There are three Johann Christian Fickers working in Neukirchen, and about 20 members of the family who made musical instruments recorded in total as well as other makers in Neukirchen who worked with them, so as with Klotz violins in Mittenwald one can rarely be certain of who made an instrument unless it has an absolutely authentic label. Nonetheless, this is most likely to be J.C. Ficker (III) and there is no particular difference in value between any of them. This example is of particularly high quality and bears a fake label of “Paulus Aletsee, / fecit Monarchij. 1711”. I note that the compressed upper parts of the letter “e” are a characteristic that I have also seen on genuine Ficker labels. and provides very clear evidence to suggest that the label was inserted into the violin when it was new by the Fickers as a forgery of the work of a celebrated earlier maker (although the extra turn etched into the scroll is a characteristic Ficker trait which is illogical in a violin intended to be a forgery). The overall pattern is somewhat similar to Stainer, but a little fuller and rounder and the quality of workmanship and varnish is of the highest quality for Neukirchen makers. Overall a very fine and characterful eighteenth-century German violin.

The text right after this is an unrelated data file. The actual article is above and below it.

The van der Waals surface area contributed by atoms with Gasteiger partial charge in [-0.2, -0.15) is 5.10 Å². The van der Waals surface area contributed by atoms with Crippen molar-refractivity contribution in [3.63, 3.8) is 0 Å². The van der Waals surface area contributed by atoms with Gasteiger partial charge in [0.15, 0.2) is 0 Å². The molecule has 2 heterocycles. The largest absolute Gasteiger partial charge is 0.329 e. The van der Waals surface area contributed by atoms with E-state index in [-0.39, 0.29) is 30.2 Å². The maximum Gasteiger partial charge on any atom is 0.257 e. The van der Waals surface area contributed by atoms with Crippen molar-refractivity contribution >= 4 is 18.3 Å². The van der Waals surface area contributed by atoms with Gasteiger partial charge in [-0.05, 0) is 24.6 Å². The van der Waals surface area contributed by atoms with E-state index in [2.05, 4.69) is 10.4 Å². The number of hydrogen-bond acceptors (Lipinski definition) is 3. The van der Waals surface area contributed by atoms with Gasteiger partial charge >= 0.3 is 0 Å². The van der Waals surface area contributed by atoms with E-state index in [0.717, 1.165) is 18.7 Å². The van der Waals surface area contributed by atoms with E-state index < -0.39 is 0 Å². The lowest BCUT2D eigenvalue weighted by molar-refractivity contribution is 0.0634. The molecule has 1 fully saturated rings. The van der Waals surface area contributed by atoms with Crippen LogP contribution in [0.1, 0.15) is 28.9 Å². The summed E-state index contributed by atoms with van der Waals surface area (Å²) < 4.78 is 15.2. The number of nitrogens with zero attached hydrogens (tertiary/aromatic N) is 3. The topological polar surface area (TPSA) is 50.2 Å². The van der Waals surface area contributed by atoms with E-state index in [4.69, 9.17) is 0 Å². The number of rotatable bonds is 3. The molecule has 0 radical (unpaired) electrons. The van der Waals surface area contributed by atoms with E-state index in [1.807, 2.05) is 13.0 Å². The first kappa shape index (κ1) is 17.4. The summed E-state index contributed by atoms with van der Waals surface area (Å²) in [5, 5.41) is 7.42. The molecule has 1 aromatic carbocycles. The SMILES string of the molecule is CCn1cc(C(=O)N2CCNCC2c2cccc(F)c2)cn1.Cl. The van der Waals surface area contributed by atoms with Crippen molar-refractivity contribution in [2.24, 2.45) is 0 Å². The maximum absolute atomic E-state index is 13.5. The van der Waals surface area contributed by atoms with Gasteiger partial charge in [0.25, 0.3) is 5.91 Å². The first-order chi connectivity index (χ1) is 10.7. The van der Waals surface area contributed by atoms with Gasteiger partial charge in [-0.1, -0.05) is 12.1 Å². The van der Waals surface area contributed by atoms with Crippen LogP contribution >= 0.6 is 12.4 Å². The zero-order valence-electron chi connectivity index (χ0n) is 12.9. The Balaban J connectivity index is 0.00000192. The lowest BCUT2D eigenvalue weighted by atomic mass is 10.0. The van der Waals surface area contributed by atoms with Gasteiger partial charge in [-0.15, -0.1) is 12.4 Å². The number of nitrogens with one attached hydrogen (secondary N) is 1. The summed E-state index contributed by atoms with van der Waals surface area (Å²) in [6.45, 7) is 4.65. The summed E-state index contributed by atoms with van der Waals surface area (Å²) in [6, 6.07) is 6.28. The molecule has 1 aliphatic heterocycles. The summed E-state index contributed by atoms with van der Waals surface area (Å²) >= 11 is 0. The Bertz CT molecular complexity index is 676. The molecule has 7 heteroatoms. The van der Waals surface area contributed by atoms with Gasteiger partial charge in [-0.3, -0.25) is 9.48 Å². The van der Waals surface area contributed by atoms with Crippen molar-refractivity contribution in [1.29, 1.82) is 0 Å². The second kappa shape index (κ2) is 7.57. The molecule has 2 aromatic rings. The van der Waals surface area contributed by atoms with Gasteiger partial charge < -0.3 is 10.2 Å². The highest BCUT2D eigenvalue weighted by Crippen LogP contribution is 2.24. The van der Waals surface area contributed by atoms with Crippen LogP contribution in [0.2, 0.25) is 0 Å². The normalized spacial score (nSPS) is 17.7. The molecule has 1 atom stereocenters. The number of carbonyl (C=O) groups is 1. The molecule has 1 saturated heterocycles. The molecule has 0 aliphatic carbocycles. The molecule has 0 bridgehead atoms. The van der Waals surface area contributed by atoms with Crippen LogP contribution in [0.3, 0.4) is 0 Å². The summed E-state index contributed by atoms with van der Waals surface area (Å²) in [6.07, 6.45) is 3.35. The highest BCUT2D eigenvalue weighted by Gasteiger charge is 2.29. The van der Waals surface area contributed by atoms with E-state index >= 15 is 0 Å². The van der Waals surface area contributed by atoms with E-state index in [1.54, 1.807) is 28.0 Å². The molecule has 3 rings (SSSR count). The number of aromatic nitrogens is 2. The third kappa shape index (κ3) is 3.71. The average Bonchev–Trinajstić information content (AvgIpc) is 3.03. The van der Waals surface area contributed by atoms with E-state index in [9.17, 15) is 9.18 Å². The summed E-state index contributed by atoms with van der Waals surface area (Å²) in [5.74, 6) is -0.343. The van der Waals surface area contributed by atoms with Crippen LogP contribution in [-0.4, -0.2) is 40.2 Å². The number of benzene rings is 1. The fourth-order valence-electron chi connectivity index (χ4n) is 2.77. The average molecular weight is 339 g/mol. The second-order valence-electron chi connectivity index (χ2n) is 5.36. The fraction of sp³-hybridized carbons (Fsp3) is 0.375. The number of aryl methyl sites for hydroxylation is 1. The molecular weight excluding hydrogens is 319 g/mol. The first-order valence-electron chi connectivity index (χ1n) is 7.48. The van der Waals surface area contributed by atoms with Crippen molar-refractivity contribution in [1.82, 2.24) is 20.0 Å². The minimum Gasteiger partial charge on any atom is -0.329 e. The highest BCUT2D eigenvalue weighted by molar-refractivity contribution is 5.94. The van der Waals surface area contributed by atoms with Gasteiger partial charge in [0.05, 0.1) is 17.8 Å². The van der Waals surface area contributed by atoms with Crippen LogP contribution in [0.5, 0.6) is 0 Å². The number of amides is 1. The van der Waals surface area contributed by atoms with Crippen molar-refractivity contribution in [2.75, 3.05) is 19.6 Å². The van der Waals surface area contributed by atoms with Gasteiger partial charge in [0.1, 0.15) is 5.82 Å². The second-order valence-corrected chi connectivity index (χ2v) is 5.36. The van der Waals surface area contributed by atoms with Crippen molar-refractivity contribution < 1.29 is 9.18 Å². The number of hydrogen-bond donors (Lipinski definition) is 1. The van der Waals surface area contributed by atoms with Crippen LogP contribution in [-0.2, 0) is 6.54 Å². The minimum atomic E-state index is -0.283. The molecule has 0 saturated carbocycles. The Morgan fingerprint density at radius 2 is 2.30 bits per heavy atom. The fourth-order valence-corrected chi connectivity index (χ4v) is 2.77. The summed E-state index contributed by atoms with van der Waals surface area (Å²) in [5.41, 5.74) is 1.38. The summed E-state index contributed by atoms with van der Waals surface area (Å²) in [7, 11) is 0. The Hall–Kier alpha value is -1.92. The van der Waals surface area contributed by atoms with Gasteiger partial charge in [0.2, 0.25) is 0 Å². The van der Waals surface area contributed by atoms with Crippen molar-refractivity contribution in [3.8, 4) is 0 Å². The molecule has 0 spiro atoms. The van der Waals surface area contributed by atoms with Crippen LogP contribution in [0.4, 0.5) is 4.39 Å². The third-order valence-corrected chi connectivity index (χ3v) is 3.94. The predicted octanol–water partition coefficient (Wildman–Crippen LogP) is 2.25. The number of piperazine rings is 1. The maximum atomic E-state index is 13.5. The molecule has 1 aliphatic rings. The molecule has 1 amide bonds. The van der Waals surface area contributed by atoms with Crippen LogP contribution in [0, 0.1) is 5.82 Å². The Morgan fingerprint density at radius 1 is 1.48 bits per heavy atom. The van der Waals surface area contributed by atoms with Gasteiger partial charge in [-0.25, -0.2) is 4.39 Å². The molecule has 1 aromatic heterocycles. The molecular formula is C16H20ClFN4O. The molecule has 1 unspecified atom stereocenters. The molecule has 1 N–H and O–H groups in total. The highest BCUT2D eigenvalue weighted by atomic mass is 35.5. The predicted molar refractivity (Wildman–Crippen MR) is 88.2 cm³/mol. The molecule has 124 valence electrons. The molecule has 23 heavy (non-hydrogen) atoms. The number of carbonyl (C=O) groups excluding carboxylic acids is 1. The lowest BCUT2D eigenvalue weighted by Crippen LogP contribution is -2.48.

A good German violin by Johann Christian Ficker, Neukirchen circa 1790.